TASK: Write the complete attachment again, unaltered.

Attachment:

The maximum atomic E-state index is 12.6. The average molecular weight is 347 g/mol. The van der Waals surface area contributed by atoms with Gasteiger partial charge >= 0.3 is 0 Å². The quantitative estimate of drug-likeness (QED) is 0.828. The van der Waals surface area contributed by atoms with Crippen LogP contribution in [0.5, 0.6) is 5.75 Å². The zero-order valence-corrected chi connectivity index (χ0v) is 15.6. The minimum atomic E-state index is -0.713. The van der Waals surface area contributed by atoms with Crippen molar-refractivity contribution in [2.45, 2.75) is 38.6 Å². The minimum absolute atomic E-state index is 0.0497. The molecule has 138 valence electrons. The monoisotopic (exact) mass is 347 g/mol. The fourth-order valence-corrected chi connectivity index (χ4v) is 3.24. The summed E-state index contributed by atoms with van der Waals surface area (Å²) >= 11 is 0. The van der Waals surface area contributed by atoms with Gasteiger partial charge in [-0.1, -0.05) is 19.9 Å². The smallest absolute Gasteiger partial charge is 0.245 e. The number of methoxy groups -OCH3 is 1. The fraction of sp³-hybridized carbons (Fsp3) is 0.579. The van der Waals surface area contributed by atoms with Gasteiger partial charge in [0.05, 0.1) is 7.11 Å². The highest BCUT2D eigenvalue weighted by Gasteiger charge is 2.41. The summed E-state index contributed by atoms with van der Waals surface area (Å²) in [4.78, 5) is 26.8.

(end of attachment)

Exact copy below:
The maximum atomic E-state index is 12.6. The average molecular weight is 347 g/mol. The van der Waals surface area contributed by atoms with Gasteiger partial charge >= 0.3 is 0 Å². The quantitative estimate of drug-likeness (QED) is 0.828. The van der Waals surface area contributed by atoms with Crippen LogP contribution in [0.5, 0.6) is 5.75 Å². The zero-order valence-corrected chi connectivity index (χ0v) is 15.6. The minimum atomic E-state index is -0.713. The van der Waals surface area contributed by atoms with Crippen molar-refractivity contribution in [2.45, 2.75) is 38.6 Å². The minimum absolute atomic E-state index is 0.0497. The molecule has 138 valence electrons. The monoisotopic (exact) mass is 347 g/mol. The fourth-order valence-corrected chi connectivity index (χ4v) is 3.24. The summed E-state index contributed by atoms with van der Waals surface area (Å²) >= 11 is 0. The van der Waals surface area contributed by atoms with Gasteiger partial charge in [-0.1, -0.05) is 19.9 Å². The smallest absolute Gasteiger partial charge is 0.245 e. The number of methoxy groups -OCH3 is 1. The fraction of sp³-hybridized carbons (Fsp3) is 0.579. The van der Waals surface area contributed by atoms with Gasteiger partial charge in [0.05, 0.1) is 7.11 Å². The highest BCUT2D eigenvalue weighted by Gasteiger charge is 2.41. The summed E-state index contributed by atoms with van der Waals surface area (Å²) in [4.78, 5) is 26.8.